On this panel were Gene Wolfe (multi-published award-winning author of science fiction and fantasy), Allen Steele (multi-published award-winning science fiction author), John Krewson (writer for The Onion and short story author), Jim Frenkel (editor at Tor, missing from picture), and Mark Tiedemann (multi-published short story writer and novelist). Combined and individually these men have impressive resumes and are more than qualified to speak on the topic of this hour.
(notes compiled by Jenna Reynolds)
Wolfe started the panel by explaining what he needs to know when starting a story. He needs to know the beginning and the end. He doesn’t need to know the middle. The middle is usually the hardest part of the story. He added that you should start the story at the worst possible time (in the story) and when it’s the worst possible time for you to write the story, i.e. have a headache, etc., because if you can write a story then, you can write a story anytime.
To get started Krewson needs to know what the story is about. Not necessarily what the plot is about.
For Steele a narrative hook is the actual beginning of the story. To him the biggest sin in a story is that the story doesn’t really start until page 5 or 6. The writer is just describing a character or a setting. He says a hallmark of a good story is a good opening line that sucks the eyeballs out of your face and that Harlan Ellison (GOH of MadCon 2010) is the master of the narrative hook. Steele said he learned from reading Ellison how to begin a story, but that Lester Dent, a pulp fiction writer, (wrote the Doc Savage novels of the 1930s), also had the amazing ability of the narrative hook.
Someone (believe it was Steele) also talked about an editor, Damon Knight at Clarion, who had a blue line which he used to indicate the point in the story where the editor would stop reading. Most of these places were on the first page. There is usually too much inconsequential stuff at the beginning of the story because writers have a subconscious desire to put in a lot of stuff that’s not needed in the story. They want to tell everything around the story.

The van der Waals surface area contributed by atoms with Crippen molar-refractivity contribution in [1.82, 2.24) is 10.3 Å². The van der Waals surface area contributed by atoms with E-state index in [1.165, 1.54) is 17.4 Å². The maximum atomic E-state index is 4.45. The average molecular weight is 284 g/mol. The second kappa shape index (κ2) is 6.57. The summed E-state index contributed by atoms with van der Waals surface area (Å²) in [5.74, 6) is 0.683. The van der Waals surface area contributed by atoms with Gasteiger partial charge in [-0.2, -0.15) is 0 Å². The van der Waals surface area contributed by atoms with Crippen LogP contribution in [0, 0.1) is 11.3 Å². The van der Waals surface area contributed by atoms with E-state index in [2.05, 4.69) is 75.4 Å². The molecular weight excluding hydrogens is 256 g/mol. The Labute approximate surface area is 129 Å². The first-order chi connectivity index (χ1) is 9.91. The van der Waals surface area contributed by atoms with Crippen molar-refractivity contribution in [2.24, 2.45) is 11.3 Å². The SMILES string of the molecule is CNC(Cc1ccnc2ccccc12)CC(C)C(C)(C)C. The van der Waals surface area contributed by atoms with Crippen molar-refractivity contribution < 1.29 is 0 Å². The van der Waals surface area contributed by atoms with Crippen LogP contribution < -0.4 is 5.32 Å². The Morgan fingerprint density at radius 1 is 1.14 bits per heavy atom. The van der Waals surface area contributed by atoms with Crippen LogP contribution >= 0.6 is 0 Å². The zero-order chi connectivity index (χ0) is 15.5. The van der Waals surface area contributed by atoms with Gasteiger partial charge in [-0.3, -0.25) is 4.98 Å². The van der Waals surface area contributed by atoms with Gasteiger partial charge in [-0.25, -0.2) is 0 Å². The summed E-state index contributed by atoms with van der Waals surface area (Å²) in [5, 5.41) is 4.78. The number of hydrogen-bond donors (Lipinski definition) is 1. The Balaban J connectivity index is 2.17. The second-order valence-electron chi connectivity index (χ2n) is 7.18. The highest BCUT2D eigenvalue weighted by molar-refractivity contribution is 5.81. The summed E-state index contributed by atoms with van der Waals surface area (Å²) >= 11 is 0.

For Steel the first draft you are telling the story to yourself. Subsequent drafts you are telling the story to the reader.
Wolfe added that writers have to be flexible enough to change the ending. You don’t have to throw out the original ending. You can keep the original ending and write whatever happens after that. Have a double whammy at the end. Have a hook at the beginning and a bomb at the end.
Frenkel said there is no one way to write a story. Some writers need to know the ending, and others can’t write if they know the ending. Some writers need to discover the story as they write and some don’t. Some writers get an image or a line or a situation that occurs to them and that gives them an idea for something and they let that take them where ever it goes. Sometimes a rejected ending can be an ending for another story. It can be right for another story.
Steele expanded on this by explaining that he wrote novellas that were intended to be novels. He has had ideas that didn’t work out well in novel form but he still liked the idea. In these cases he cut out a lot of stuff that didn’t work. Labyrinth of Night became a novel. Where Angels Fear to Tread was also supposed to be a novel. He knocked off the first part of the story where the characters were getting on the Hindenburg because he realized it was two separate stories.